One of Santa Monica's principal political factions is calling for a 50% reduction in the amount of traffic that a proposed commercial-office complex would be allowed to generate.
The project's developer, however, says his plans already include features that will curtail traffic and come close to meeting those demands.
Plans for the massive Water Garden complex, a 1.4-million-square-foot project surrounding a man-made lake, are scheduled to go before Santa Monica's Planning Commission on Monday.
The $250-million development proposal is the work of Los Angeles-based developer Jerry Snyder, president of J. H. Snyder Co., who said he will offer the city Planning Commission a nine-point "menu" of ideas for cutting back traffic, including street widening, off-site parking and ride-sharing.
Response to Demand
Snyder's comments came in response to a statement issued Tuesday by Santa Monicans for Renters' Rights, one of the city's main political groups, calling for reducing by half the traffic that the Water Garden project would be allowed to generate.
Traffic from the Water Garden combined with traffic from other nearby projects would cause a "significant deterioration in the quality of life in our community," the group said.
Snyder said he talked with members of Santa Monicans for Renters' Rights and is confident its demands and his plans for reduction in traffic "are not very far apart."
"I'm delighted with the SMRR approach because I think we are not far away from what they are asking," Snyder said in an interview. "Their approach is pretty good. They are saying, 'We'll talk and work it out, rather than just (coming out) against it.' "
Snyder has taken an unusual tack for a developer. Last month, he launched an intensive canvassing campaign to gain support for the project from residents near the proposed site as well as community leaders. At one point, he walked door-to-door to shake residents' hands and explain his ideas.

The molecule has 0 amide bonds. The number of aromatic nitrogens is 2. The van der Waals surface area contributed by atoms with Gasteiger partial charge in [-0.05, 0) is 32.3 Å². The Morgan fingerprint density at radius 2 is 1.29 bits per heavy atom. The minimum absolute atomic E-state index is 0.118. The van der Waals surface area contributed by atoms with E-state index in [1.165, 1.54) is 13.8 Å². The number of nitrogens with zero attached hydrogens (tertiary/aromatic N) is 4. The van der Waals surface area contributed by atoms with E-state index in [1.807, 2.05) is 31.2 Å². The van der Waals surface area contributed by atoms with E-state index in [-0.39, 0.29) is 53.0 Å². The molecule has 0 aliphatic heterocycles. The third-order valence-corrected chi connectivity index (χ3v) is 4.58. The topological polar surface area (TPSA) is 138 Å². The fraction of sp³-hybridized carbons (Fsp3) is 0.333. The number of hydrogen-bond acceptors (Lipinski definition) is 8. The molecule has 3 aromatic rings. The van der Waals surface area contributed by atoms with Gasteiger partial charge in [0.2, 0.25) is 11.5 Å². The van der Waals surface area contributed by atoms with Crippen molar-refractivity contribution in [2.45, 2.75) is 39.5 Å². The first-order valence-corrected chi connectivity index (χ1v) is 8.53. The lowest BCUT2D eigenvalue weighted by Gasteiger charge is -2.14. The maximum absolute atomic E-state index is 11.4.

Meetings With Homeowners
He also has had his traffic engineers meet with homeowner groups.
The Santa Monicans for Renters' Rights statement was released in a news conference at Santa Monica City Hall by the group's co-chairwoman, Judy Abdo. She was joined by the group's members on the City Council, Mayor James Conn, Dennis Zane and David Finkel.
"The benefits of this development at the scale and intensity proposed are simply insufficient to overcome the burdens it creates," Abdo said in a prepared statement.
"Widening of streets and adding more freeway exits or on-ramps may improve the flow of some streets or spread the burden around, but they do not address the fundamental difficulty--too many automobiles creating too many problems."
The reduction in traffic could be achieved either by cutting building density by half or through a combination of less building and more of the so-called "traffic management" features, such as street-widening, Santa Monicans for Renters' Rights said.
The Water Garden project is proposed for a 17-acre site bordered by Colorado Avenue, 26th Street, Olympic and Cloverfield boulevards. It would include four buildings for office and commercial use, placed around a 600-foot lake.
Conn said Santa Monicans for Renters' Rights was not objecting to the project itself but to a potential traffic crush.
"This is not a question of the size or quality of the project," Conn said. "Everyone felt this is the kind of quality project we want built in Santa Monica. The question is what is the impact on the quality of life" for residents in the area.
"We can only handle so much traffic in this city. Period," Conn said.
Conn said the Santa Monicans for Renters' Rights position on the Water Garden project was a "continuation" of the group's role in championing the slow-growth movement.
The last major commercial development project similar to Water Garden, the Colorado Place complex, was approved by the City Council despite protest from slow-growth proponents. Conn split with Santa Monicans for Renters' Rights to vote in favor of the project, in what was seen as a stinging defeat for the slow-growth movement.
Abdo said Santa Monicans for Renters' Rights this time wanted its position on Water Garden to be clear in the public's mind early in the planning process.
"There were misconceptions out there about where we stood (on the Colorado Place project)," Abdo said. "This time we want everyone in the community to know where we stand and let the developer know what we want."